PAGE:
Flood recovery resources and insurance issues in the aftermath of New England flooding


New England is still recovering from the record Northeast flooding. If you missed it, you can view the scope of the damage in this gallery of dramatic Northeast flood photos. Now, it’s time to move forward. We’ve gathered various recovery resources for those who suffered damage in these floods.
Are you eligible for disaster assistance? At DisasterAssistance.gov you can apply for assistance online, or take an anonymous pre-screening questionnaire to see if you are eligible for assistance. Various other resources are available. including advance preparation for emergencies, and resources for disaster recovery.
Rhode Island
Rhode Island Severe Storms and Flooding – This page provides updated information and resources for Rhode Island residents and businesses in all 5 counties who were affected by the recent flooding. The first step in recovery entails filing for disaster recovery assistance with FEMA. As of this writing, FEMA has opened Disaster Recovery Centers in Cranston and Warwick. The site offers information from FEMA on where and how to apply for assistance, as well as links to other recovery resources. Check back for updated information.
Massachusetts
Massachusetts Severe Storms and Flooding – This page provides updated information and resources for Massachusetts residents and businesses that were declared as major disaster areas March 29: Bristol, Essex, Middlesex, Norfolk, Plymouth, Suffolk and Worcester counties. The first step in recovery entails filing for disaster recovery assistance with FEMA. As of this writing, FEMA has opened 5 Disaster Recovery Centers and has FEMA inspectors assessing storm damage in seven Massachusetts counties. The site offers information from FEMA on where and how to apply for assistance, as well as links to other recovery resources. Check back for updated information.
Insurance
Standard homeowners insurance does not cover flood damage, so unless you have a specific flood policy, you may be out of luck. Check to see if you have a sump pump failure rider to supplement your homeowners, which may offer some relief.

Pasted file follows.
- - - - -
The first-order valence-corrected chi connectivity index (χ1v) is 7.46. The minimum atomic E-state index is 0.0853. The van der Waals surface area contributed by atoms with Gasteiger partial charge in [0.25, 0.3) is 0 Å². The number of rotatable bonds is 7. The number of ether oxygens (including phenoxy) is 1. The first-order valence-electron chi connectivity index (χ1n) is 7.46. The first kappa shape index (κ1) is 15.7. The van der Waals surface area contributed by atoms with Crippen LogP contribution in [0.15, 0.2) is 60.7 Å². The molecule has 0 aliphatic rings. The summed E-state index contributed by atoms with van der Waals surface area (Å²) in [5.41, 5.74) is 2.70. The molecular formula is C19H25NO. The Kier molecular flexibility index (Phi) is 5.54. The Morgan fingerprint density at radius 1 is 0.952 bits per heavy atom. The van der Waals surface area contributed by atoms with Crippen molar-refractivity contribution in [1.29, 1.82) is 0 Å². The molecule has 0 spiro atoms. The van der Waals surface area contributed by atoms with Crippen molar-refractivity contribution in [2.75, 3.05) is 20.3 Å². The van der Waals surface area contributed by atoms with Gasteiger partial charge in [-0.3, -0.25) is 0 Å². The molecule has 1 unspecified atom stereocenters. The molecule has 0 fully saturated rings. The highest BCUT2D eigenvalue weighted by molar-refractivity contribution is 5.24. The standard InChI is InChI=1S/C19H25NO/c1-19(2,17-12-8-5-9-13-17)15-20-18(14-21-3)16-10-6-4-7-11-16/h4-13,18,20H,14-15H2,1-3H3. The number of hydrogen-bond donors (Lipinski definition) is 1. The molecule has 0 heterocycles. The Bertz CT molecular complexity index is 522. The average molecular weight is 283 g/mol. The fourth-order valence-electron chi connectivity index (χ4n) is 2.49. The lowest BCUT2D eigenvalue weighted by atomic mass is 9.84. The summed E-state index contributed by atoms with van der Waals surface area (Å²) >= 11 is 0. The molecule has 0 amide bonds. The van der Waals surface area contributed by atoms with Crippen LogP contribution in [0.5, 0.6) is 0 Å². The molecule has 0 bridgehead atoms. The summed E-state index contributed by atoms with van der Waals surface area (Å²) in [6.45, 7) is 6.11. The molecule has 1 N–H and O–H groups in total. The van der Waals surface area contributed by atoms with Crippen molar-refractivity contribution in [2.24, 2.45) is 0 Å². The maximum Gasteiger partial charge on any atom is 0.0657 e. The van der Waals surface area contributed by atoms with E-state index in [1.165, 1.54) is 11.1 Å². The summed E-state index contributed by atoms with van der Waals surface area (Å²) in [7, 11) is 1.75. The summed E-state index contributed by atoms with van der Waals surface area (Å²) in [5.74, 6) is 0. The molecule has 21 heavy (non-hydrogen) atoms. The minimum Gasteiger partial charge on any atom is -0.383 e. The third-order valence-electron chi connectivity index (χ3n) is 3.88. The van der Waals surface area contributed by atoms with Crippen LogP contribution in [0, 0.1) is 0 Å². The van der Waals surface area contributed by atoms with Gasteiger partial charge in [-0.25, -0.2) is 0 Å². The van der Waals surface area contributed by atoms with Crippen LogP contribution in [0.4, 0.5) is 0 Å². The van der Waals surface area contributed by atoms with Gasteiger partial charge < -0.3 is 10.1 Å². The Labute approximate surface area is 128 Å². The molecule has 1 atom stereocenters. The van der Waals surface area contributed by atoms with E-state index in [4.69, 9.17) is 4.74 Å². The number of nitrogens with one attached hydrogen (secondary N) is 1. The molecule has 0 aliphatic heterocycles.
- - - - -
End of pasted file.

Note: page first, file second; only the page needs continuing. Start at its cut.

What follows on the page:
Even if your homeowners policy doesn’t cover flooding, if you have experienced anything more than minor damage, you may want to file a claim:

  • When your insurer investigates the actual cause of the loss, you may have some coverage.
  • If you are eligible for FEMA (Federal Emergency Management Agency) assistance, you will likely need a letter of denial from your insurer. By law, FEMA cannot duplicate any assistance that insurance already covers.
  • Your insurer and agent may be able to suggest resources and service firms for emergency restoration professionals in your area. They may have other resources and advice available to help you mitigate and recover from your loss.
  • If you have comprehensive insurance as part of your standard auto insurance policy, you may be covered for water or flood damage to your car. You would need to contact your agent to check the specific coverage provisions in your policy.

Recovery resources

Does homeowners insurance cover a flooded basement?


Here’s a question thousands of homeowners and renters will be asking now that the recent heavy rains are abating: Will insurance cover the water damage in my basement? Unfortunately for most the answer is “probably not.” Standard Homeowners’ insurance does not cover damage from flooding, so unless you have a specific flood insurance policy, you will have to foot the bill for any water damage from the recent rains. The Insurance Information Institute offers this rule of thumb: water that comes from from top down (ice dams, for example) is generally covered, but when water comes from the bottom up, such as in flooding, it’s not covered.

Many homeowners who live in a low-risk flood area think they do not need to insure against flooding but the reality is that in any given year, about one-third of all claims paid by the National Flood Insurance Program are for policies in low-risk communities. Over a 30-year mortgage, your home has a 26% chance of being damaged by a flood, compared to a 9% chance of fire. Water damage repair can be costly – you can learn just how costly with this inch-by-inch interactive cost of flooding calculator.
You can learn more about floods, your risk of flooding, and the National Flood Insurance Program (NFIP) at Floodsmart.gov. Don’t get caught short – talk to your agent about flood insurance options – if you are in a low to moderate risk zone, insurance can be very affordable.

National Flood Insurance Program has been extended


The U.S. National Flood Insurance Program (NFIP), which was due to expire in two months, has been extended for six months under a bill approved by the House of Representatives. This will extend the program until March 31, 2010. Congress created the National Flood Insurance Program (NFIP) in 1968 to help millions of American homeowners, renters, and business owners to secure coverage if their community participates in the NFIP. Participating communities agree to adopt and enforce ordinances that meet or exceed FEMA requirements to reduce the risk of flooding.
Standard homeowners insurance policies don’t cover flooding so it’s important to know your relative risk of floods – it may be higher than you realize. You can check your relative flood risk, view your local flood map, and access other flood-related information at FloodSmart, the official web site of the NFIP.